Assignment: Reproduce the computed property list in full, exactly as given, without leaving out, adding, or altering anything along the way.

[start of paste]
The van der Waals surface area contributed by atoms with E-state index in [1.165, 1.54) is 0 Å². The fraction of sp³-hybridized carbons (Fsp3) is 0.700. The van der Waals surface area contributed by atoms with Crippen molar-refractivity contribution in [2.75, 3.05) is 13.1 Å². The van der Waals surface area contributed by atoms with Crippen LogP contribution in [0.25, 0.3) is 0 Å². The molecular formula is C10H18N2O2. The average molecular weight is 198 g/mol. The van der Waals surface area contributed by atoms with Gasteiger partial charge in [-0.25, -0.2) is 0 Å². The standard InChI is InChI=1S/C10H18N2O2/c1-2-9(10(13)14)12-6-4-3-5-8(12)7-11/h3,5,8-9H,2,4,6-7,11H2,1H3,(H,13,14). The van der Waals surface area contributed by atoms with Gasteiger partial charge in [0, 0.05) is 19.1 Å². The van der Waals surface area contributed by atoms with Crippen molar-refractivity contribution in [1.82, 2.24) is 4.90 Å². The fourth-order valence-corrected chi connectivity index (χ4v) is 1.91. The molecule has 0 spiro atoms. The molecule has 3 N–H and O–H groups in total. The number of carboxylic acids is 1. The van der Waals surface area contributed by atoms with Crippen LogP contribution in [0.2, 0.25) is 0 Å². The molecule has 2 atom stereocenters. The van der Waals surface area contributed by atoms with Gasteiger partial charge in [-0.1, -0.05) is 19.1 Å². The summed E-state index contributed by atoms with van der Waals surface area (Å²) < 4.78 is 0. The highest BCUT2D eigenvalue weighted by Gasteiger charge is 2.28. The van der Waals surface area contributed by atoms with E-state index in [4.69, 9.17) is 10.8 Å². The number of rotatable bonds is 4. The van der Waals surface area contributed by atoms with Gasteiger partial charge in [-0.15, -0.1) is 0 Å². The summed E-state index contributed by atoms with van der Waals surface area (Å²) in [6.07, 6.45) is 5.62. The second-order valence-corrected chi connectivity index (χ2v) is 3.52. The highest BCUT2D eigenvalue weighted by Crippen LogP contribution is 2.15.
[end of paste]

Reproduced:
The van der Waals surface area contributed by atoms with E-state index in [1.165, 1.54) is 0 Å². The fraction of sp³-hybridized carbons (Fsp3) is 0.700. The van der Waals surface area contributed by atoms with Crippen molar-refractivity contribution in [2.75, 3.05) is 13.1 Å². The van der Waals surface area contributed by atoms with Crippen LogP contribution in [0.25, 0.3) is 0 Å². The molecular formula is C10H18N2O2. The average molecular weight is 198 g/mol. The van der Waals surface area contributed by atoms with Gasteiger partial charge in [-0.25, -0.2) is 0 Å². The standard InChI is InChI=1S/C10H18N2O2/c1-2-9(10(13)14)12-6-4-3-5-8(12)7-11/h3,5,8-9H,2,4,6-7,11H2,1H3,(H,13,14). The van der Waals surface area contributed by atoms with Gasteiger partial charge in [0, 0.05) is 19.1 Å². The van der Waals surface area contributed by atoms with Crippen molar-refractivity contribution in [1.82, 2.24) is 4.90 Å². The fourth-order valence-corrected chi connectivity index (χ4v) is 1.91. The molecule has 0 spiro atoms. The molecule has 3 N–H and O–H groups in total. The number of carboxylic acids is 1. The van der Waals surface area contributed by atoms with Crippen LogP contribution in [0.2, 0.25) is 0 Å². The molecule has 2 atom stereocenters. The van der Waals surface area contributed by atoms with Gasteiger partial charge in [-0.1, -0.05) is 19.1 Å². The summed E-state index contributed by atoms with van der Waals surface area (Å²) < 4.78 is 0. The highest BCUT2D eigenvalue weighted by Gasteiger charge is 2.28. The van der Waals surface area contributed by atoms with E-state index in [4.69, 9.17) is 10.8 Å². The number of rotatable bonds is 4. The van der Waals surface area contributed by atoms with Gasteiger partial charge in [-0.15, -0.1) is 0 Å². The summed E-state index contributed by atoms with van der Waals surface area (Å²) in [6.07, 6.45) is 5.62. The second-order valence-corrected chi connectivity index (χ2v) is 3.52. The highest BCUT2D eigenvalue weighted by Crippen LogP contribution is 2.15.